Bet365 v William Hill – Which is better?
I’m sure you’re aware that one of the great British pastimes is having a bet on the Grand National or Wimbledon. Think about any event in our national sporting calendar and you’ll soon be wondering about potential odds. A wager or flutter has gone hand-in-hand with sport for as long as sport’s been played.
But it hasn’t always been easy.
For most of our recorded history, gambling has been fraught with risk and danger. The Victorian period ushered in change, albeit slowly. Early bookmakers were either illegal or heavily regulated and tied exclusively to licenced racetracks or courses. Placing a bet was rarely straight forward.
It wasn’t until the 1960s that the modern era of gambling began to take shape. Off-course gambling was legalised resulting in the creation of high street betting shops, many of which we still see today. Of course, this was all to be dwarfed by the onset of the internet and the arrival of online gambling.
In 2019 there were 8,320 registered betting shops in the UK, with roughly a further 800 betting sites online. Never before has there been so much competition for betting revenues, nor has there ever been so much choice.
Now that punters have more choice than ever, it does rather pose the question, ‘where should you spend your money?’
Traditional v Digital
Before we get into the weeds of William Hill and Bet365, it’s important to make the distinction between traditional bookmakers and those born exclusively from the digital era.
What we consider to be traditional bookmakers, were formed out of the legislation changes of the 1960s. Perhaps the best known of the high street bookies are William Hill, Ladbrokes and Coral. Like most bricks and mortar establishments, high street betting shops are facing a long, slow painful death as the world around us becomes ever more digitalised.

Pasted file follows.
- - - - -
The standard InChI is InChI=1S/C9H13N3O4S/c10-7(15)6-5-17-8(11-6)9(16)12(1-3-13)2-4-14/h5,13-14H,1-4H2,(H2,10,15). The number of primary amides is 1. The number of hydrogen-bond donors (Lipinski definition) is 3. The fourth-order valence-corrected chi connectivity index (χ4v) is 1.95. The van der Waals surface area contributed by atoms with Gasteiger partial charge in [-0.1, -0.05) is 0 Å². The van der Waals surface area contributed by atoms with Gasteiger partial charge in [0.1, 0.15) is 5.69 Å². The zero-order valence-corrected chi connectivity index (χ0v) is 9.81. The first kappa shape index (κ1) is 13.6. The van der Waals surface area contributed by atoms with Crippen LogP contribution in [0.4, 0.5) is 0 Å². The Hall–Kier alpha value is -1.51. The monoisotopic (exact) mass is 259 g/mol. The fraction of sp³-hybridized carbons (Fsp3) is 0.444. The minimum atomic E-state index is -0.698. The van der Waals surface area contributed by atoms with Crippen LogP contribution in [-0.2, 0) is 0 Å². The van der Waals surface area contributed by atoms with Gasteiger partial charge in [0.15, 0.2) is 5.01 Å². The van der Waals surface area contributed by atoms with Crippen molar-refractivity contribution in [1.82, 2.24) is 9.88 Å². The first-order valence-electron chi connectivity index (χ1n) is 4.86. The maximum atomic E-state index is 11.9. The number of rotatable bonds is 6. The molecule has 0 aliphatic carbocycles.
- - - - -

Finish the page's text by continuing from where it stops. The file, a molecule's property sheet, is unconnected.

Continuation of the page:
This trend has been further entrenched by coronavirus related lockdowns and social distancing rules. The days of the betting shop are well and truly numbered. But traditional bookies have adapted and offer digital gambling solutions to rival their digital counterparts.
The turn of the century heralded the arrival of online gambling sites such as Betfair and Bet365. The impact this has had on the industry cannot be understated. It has revolutionised gambling.
Punters can now choose from hundreds of different bookmakers at the touch of a button, ensuring instant access to the best odds in market. Not only are there more bookmakers to choose from, but the different types of bets being made has exploded. Real-time, data-driven gambling means the bets being placed, particularly on live sport, are becoming more frequent and more complex. For instance, with a football match, you can bet on anything from the result to the number of corners taken in a game (and everything in between).
The added bonus for online-only bookmakers is reduced overheads, compared to traditional bookies. Bricks and mortar stores are expensive to run. For starters, there’s rent and staff to pay. William Hill has 1,500 betting shops in the UK. By contrast, Bet365 has no high street stores and significantly fewer staff costs. Straight away, this makes online bookmakers more profitable than their traditional peers.